Christianity: A History of Charity and Compassion

Author: Andrew Alleman


For I was hungry and you gave me something to eat, I was thirsty and you gave me something to drink, I was a stranger and you invited me in, I needed clothes and you clothed me, I was sick and you looked after me, I was in prison and you came to visit me.”

-Matthew 25:35-36


Where charity is not, justice cannot be”

-Saint Augustine



From its earliest days Christianity has been a source of selfless charitable compassion, not only evident by todays worldwide ministries but also since ancient times. What began as the world’s example of serving others selflessly through Christ, quickly spread throughout Rome and continued through the so called “dark ages” of medieval times. Many of todays well-known, international charitable organizations were founded in the 19th century through Christian ministers. The Church not only led the way in caring for others out of the heart, and not out of compulsion, but also originated the model for what would eventually develop into our core fundamental western values. Everyone enjoys the results of these modern social standards, but many have never heard the story of how they came to be.


The inward transformation and outward manifestation of God’s compassion by the gift of righteousness through Christ brought a moral posture to the early Church, because of which they were severely persecuted. Attributing this new Way of life exclusively to Christ was not appreciated or permitted according to the general religious standards of ancient times. Christians were imprisoned, despised, discriminated against, tortured, and killed until Emperor Constantine issued the Edict of Milan in 313 A.D., also known as the Edict of Toleration. The penultimate value of human life and sanctity was brought to Rome, brought by the newfound biblical Spirit and belief as man being made in the image of God and thus coming to Earth in human form in an ultimate act of humility and self sacrifice.


The first instance of a document organizing a relief effort for the poor is found in the Didascalia Apostolorum found in the Apostolic Constitutions, dating to the 3rd century. Early Christians had a common fund to which they gave without compulsion on a specific day of the month or whenever they wished to contribute. Cyril, bishop of Jerusalem from the 5th century, “sold treasures and ornaments of the church for the relief of a starving people, and Ethelwold, bishop of Winchester from the 10th century, sold all of the gold and silver vessels of his cathedral to relieve the poor who were starving during a famine.” Callistus of Rome gave refuge to abandoned children. Benignus of Dijon, a 2nd century Christian who was martyred in Epagn, “nursed, supported, and protected a number of deformed and crippled children that had been saved from death after failed abortions and exposures.” Afra of Augsburg developed a ministry to prisoners, thieves, smugglers, pirates, runaway slaves, and brigands. Abandonment of unwanted children was frequent in ancient Rome. Seneca once mentioned: “We drown children who at birth are weakly and abnormal.” St. Basil of Caesarea and St. Chrysostom of Constantinople began the construction of orphanotrophia in the late 4th century, often near cathedrals with other hospices. A 1st century Christian document, the didache, urged: “give to everyone who asks thee, and do not refuse.”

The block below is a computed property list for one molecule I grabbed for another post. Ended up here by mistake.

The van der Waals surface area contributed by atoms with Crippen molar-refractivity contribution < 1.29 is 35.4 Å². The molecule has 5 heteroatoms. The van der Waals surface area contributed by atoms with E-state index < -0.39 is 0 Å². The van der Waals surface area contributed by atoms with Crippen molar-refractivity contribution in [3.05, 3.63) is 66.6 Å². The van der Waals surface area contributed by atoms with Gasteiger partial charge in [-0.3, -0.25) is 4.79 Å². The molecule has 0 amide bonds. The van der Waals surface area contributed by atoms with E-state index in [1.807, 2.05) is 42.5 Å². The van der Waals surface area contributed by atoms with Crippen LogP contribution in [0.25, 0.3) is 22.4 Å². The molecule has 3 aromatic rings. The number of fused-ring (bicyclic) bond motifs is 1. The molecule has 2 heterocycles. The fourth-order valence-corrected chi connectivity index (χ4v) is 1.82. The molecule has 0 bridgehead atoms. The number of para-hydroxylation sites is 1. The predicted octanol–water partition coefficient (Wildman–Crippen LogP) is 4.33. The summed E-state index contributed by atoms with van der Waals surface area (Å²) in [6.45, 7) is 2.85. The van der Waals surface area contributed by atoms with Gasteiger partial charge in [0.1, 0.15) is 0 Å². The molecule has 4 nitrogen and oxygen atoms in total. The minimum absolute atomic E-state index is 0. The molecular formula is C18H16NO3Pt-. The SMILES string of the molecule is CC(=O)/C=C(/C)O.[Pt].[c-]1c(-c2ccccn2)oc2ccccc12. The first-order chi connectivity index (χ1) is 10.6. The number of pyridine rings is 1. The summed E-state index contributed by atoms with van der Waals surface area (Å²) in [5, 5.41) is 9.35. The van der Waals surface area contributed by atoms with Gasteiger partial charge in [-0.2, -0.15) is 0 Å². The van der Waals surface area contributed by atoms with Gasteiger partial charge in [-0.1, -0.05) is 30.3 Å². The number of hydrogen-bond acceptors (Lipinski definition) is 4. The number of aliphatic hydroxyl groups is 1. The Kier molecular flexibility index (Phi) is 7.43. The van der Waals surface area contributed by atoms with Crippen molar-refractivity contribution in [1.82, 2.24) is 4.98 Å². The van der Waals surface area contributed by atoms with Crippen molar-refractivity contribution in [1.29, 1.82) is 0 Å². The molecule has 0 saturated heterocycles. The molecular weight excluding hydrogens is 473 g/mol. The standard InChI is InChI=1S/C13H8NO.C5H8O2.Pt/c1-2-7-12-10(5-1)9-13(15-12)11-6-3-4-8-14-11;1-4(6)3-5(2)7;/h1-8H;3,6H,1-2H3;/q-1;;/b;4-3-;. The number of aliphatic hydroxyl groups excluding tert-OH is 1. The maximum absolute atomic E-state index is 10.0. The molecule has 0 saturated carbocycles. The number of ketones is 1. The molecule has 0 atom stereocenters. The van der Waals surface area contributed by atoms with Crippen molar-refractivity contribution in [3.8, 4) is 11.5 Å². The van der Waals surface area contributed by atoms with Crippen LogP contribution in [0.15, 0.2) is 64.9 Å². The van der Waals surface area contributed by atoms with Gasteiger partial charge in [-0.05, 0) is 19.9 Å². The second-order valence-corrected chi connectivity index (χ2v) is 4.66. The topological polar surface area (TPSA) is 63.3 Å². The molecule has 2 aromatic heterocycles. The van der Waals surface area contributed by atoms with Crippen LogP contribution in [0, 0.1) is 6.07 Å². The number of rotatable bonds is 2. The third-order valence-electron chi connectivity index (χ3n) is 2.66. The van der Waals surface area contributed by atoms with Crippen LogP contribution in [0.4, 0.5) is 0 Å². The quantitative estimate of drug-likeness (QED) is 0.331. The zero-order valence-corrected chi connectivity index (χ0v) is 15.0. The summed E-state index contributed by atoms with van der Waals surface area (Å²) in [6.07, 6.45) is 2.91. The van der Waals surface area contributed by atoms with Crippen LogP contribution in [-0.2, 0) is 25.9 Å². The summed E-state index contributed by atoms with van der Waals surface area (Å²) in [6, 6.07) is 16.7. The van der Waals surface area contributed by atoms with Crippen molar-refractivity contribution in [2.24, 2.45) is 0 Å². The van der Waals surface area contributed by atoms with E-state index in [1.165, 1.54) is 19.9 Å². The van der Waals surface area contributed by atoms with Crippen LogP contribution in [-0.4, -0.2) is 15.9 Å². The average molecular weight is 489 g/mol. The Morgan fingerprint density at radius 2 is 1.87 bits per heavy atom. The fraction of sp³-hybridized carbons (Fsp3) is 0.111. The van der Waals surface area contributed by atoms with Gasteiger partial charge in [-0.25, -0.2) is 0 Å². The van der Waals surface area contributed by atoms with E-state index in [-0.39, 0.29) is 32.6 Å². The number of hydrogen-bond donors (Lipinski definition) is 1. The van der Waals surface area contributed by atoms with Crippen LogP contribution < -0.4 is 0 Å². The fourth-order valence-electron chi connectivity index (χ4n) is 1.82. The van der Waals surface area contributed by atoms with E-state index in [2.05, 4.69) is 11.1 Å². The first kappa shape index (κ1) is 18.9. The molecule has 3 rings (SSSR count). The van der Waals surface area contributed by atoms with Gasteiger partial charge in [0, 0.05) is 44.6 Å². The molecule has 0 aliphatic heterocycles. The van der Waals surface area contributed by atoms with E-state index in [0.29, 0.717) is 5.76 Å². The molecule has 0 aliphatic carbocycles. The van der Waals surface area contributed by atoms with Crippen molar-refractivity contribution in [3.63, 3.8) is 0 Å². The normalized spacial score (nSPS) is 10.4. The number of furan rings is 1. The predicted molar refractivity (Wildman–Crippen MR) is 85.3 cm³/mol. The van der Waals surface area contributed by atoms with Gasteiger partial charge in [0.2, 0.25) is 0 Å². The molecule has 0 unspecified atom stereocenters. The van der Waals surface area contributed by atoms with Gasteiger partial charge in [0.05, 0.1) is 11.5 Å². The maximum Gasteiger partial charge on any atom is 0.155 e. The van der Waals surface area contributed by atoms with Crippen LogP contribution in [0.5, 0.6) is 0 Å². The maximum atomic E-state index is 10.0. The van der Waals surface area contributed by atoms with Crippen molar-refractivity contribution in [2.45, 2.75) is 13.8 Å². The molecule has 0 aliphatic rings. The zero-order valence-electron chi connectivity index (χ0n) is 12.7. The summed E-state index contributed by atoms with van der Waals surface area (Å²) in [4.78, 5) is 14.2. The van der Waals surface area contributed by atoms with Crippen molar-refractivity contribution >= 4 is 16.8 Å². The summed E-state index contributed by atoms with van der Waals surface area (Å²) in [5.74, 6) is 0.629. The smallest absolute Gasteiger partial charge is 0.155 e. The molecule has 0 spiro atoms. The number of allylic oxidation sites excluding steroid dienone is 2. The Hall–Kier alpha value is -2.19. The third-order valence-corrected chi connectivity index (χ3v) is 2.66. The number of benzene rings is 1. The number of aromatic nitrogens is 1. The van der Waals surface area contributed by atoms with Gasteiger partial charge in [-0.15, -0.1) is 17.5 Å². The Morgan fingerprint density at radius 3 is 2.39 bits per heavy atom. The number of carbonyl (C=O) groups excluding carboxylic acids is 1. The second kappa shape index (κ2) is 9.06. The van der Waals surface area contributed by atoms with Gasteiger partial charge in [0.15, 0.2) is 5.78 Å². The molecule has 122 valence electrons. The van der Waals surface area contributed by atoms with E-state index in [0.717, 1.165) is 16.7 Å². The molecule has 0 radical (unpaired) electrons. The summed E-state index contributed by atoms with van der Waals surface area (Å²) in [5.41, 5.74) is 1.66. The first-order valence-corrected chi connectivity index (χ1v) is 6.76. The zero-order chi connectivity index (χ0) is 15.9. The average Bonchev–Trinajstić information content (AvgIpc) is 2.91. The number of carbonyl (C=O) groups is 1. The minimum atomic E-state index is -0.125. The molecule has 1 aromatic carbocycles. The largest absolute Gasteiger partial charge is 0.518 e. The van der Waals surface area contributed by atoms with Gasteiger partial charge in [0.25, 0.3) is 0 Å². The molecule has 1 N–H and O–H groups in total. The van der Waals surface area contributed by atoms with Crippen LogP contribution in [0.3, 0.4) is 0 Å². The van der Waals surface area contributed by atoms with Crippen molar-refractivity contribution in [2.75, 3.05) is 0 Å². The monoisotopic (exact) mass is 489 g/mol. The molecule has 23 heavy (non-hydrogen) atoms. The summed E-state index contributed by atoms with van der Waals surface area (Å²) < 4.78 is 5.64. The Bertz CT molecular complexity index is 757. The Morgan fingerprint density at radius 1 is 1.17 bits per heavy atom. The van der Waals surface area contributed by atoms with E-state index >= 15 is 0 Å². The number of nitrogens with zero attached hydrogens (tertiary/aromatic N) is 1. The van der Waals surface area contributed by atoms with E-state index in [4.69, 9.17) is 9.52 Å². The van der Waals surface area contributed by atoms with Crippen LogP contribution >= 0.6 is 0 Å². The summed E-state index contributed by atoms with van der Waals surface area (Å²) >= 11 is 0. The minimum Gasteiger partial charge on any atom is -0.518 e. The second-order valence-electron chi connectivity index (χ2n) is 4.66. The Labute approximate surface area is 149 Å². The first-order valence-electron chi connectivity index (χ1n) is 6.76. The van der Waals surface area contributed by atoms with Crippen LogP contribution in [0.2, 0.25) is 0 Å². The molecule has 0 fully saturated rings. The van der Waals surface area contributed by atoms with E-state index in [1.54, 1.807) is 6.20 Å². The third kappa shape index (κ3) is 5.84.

Every church had a matriculum, or a list of people receiving relief in which large amounts of charitable funds were spent. The first homes for the care of the elderly appeared during the time of Emperor Justinian, which were referred to as gerontocomia. Emperor Julian jealously compared Christians to the pagans lack of compassion: “the impious galileans relieve both their own poor and ours….it is shameful that ours should be so destitute of our assistance”. Benedictine monasteries provided free places of rest throughout the Middle Ages, in which every guest was to be “received as though they were Christ.” The Order of the Holy Ghost in the 12th century operated more than eight hundred orphanages, along with many other monasteries. By 1898, missionary George Muller cared for over eight thousand children in Britain across many orphanages he founded. These are only but a few of the dozens of examples of benevolent works that the Church initiated during those times.